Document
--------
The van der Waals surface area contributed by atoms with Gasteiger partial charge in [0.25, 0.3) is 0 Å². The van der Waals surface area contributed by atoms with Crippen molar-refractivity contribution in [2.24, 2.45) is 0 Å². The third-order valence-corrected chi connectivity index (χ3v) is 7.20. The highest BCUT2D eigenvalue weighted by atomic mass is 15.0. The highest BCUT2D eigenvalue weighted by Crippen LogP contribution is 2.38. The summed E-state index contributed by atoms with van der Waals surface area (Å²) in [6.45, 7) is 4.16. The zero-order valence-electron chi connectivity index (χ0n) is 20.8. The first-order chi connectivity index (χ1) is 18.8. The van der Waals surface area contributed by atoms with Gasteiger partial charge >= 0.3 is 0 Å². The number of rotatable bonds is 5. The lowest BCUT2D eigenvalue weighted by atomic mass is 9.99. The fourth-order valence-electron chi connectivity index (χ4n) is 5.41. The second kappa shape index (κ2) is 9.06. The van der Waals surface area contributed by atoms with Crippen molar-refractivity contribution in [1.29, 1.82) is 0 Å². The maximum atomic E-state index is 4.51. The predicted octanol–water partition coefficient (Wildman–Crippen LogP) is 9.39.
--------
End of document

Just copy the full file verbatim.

The van der Waals surface area contributed by atoms with Gasteiger partial charge in [0.25, 0.3) is 0 Å². The van der Waals surface area contributed by atoms with Crippen molar-refractivity contribution in [2.24, 2.45) is 0 Å². The third-order valence-corrected chi connectivity index (χ3v) is 7.20. The highest BCUT2D eigenvalue weighted by atomic mass is 15.0. The highest BCUT2D eigenvalue weighted by Crippen LogP contribution is 2.38. The summed E-state index contributed by atoms with van der Waals surface area (Å²) in [6.45, 7) is 4.16. The zero-order valence-electron chi connectivity index (χ0n) is 20.8. The first-order chi connectivity index (χ1) is 18.8. The van der Waals surface area contributed by atoms with Gasteiger partial charge >= 0.3 is 0 Å². The number of rotatable bonds is 5. The lowest BCUT2D eigenvalue weighted by atomic mass is 9.99. The fourth-order valence-electron chi connectivity index (χ4n) is 5.41. The second kappa shape index (κ2) is 9.06. The van der Waals surface area contributed by atoms with Crippen molar-refractivity contribution in [1.29, 1.82) is 0 Å². The maximum atomic E-state index is 4.51. The predicted octanol–water partition coefficient (Wildman–Crippen LogP) is 9.39.